Another particularly annoying pop-up for many users is a cookie policy pop-up. The number of these pop-ups exploded with the introduction of GDPR in 2018. Some of the main complaints about cookie-policy pop-ups are:

– Cookie consent alerts are now widely viewed as being pointless.

– The countless cookie pop-ups in countries where online tracking needs to be actively consented to by a user lead to ‘cookie fatigue’ which in turn, can make people give away more personal data than they would like to.

– Many companies use cookie banners that don’t comply with the PECR and GDPR requirements.

– On mobiles, half the screen can sometimes be blocked out by them, making it very difficult to navigate and proceed.

Examples of how you can stop being plagued by annoying, and sometimes incredibly large, obtrusive, and obstructive cookie policy pop-ups include:

– Turn off cookies in your browser settings.

– Use a privacy-first web browser such as Brave, Ghostery, Tor, and DuckDuckGo.

– Use a special browser extension/add-on, such as Privacy Badger, Consent-O-Matic, (which automatically fills in your preferences when cookie popups appear), Consent Manager, or Ninja Cookie (which rejects cookies by default).

Third-Party Cookies Being Phased Out By Google

One of the big pieces of ‘cookie news’ this year was Google’s announcement (in March) that it will be phasing out third-party cookies over two years before rendering them obsolete. The reason for the slow phase-out is given as allowing time to develop workarounds that address the need of not just users, but also of businesses, publishers, and advertisers.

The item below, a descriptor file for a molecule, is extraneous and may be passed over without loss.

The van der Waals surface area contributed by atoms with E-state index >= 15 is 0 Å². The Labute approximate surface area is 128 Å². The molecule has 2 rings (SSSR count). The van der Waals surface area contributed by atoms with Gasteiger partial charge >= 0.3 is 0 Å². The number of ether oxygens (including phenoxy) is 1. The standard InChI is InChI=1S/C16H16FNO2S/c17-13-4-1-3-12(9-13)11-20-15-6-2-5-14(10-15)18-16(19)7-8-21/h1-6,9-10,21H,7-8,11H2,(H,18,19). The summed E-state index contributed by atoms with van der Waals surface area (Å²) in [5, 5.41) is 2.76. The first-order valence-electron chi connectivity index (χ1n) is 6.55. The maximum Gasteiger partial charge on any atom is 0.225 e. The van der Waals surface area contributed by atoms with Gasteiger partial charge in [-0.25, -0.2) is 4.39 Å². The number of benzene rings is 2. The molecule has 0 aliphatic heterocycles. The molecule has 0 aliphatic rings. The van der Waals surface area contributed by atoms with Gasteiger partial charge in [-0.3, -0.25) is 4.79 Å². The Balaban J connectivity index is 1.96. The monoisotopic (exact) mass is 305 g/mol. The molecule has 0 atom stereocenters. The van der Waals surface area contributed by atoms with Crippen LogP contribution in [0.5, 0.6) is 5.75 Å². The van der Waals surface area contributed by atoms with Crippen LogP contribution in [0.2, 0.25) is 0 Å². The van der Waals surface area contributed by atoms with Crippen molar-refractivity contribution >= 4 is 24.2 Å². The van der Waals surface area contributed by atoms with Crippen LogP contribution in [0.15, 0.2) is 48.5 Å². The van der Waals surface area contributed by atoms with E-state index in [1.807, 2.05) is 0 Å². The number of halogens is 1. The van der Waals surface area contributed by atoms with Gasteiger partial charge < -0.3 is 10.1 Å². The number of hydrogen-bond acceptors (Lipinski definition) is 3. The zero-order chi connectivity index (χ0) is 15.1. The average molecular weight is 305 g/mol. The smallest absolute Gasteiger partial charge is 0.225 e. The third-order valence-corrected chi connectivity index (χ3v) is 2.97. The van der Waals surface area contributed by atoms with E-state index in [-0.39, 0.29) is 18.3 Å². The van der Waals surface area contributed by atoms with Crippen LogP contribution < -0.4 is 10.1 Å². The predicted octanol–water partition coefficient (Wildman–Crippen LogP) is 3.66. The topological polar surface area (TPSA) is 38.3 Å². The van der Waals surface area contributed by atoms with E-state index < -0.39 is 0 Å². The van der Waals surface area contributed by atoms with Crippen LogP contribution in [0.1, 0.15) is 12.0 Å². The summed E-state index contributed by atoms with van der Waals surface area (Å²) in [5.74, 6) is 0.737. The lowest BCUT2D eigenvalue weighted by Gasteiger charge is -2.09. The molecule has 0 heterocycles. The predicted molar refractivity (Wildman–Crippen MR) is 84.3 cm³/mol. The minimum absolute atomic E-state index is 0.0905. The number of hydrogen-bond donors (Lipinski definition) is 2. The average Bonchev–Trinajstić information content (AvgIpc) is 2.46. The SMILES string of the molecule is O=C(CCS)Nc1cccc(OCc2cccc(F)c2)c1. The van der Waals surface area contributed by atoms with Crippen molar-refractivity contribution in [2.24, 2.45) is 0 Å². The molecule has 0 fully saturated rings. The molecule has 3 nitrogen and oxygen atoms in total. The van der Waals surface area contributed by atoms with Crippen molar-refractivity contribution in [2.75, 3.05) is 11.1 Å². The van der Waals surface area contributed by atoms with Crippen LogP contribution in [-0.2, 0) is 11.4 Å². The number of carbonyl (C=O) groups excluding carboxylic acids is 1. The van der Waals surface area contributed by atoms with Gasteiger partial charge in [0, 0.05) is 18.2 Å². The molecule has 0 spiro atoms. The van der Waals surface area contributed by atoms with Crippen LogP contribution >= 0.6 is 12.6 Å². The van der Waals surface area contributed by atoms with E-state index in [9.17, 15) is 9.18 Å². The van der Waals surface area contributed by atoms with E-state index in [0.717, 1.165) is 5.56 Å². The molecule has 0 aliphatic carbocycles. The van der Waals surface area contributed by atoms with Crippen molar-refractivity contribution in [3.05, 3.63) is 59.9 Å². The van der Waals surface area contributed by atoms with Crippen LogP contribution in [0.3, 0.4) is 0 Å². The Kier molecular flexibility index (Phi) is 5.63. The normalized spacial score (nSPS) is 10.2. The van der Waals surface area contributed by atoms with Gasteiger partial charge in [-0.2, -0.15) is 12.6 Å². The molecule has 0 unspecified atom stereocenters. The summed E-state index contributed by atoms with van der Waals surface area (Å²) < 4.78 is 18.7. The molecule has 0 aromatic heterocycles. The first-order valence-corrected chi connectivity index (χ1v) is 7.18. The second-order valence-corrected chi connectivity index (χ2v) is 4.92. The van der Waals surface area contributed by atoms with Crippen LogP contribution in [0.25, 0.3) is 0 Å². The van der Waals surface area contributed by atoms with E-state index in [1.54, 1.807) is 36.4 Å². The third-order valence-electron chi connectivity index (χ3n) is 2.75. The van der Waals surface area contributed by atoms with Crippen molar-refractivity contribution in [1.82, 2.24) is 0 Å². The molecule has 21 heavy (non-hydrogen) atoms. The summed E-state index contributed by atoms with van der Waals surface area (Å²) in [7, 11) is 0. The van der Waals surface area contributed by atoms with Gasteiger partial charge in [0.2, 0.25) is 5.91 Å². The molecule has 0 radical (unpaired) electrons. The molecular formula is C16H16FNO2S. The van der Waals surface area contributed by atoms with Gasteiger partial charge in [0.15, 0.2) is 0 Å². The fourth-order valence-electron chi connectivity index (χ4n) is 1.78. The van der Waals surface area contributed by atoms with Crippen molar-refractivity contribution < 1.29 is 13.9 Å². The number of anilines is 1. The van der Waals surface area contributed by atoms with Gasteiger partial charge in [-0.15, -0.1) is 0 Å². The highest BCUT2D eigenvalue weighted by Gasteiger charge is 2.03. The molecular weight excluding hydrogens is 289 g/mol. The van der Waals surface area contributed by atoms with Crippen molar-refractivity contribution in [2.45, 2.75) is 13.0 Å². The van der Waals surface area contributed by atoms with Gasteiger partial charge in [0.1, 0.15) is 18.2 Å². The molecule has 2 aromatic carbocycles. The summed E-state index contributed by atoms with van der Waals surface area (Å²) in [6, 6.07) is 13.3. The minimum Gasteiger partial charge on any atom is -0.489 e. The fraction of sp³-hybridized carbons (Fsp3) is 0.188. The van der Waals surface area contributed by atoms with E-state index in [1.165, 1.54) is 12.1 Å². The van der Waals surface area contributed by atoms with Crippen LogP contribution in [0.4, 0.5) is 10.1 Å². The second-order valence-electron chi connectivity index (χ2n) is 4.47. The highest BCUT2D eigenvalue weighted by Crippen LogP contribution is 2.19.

Cookie Shake-Up Planned

Also, a planned shake-up in data laws by Digital Secretary Oliver Dowden (who favours ‘light touch’ regulation) and the introduction of the new Information Commissioner, John Edwards, could soon see an end to the annoyance of cookie pop-ups.

Email / Mail App Pop Ups

The email ‘Mail’ app on Windows 10 can be another annoying pop-up. For example, notifications of new emails can interrupt the user as the notifications slide into the screen from right to left, requiring the user to click on the cross to close each one (which only leads to more) or click on ‘dismiss’. Although it can be helpful if the emails are important, many emails are of much less immediate importance than the work that the email interrupts.

What Does This Mean For Your Business?

Pop-up adverts and messages can be effective because they are interruptive, are difficult to ignore, and can grab the attention, sometimes with the right offer at the right time. Online advertising is an important way that companies and publishers can help fund their business and the content they produce, and this is why pop-up blockers have become such a contentious issue. Nevertheless, research shows that pop-up adverts can be very frustrating and annoying to Internet users, particularly if they impede, bombard or divert the users who may accidentally click on them. Cookie consent may have a place from a compliance perspective, but the effects of ‘cookie fatigue’ and the change of Information Commissioner, coupled with a ‘light touch’ Digital Secretary mean that sea-change is on the way for companies and users as regards cookies, and although users value their data privacy, they also value a smoother experience of the web.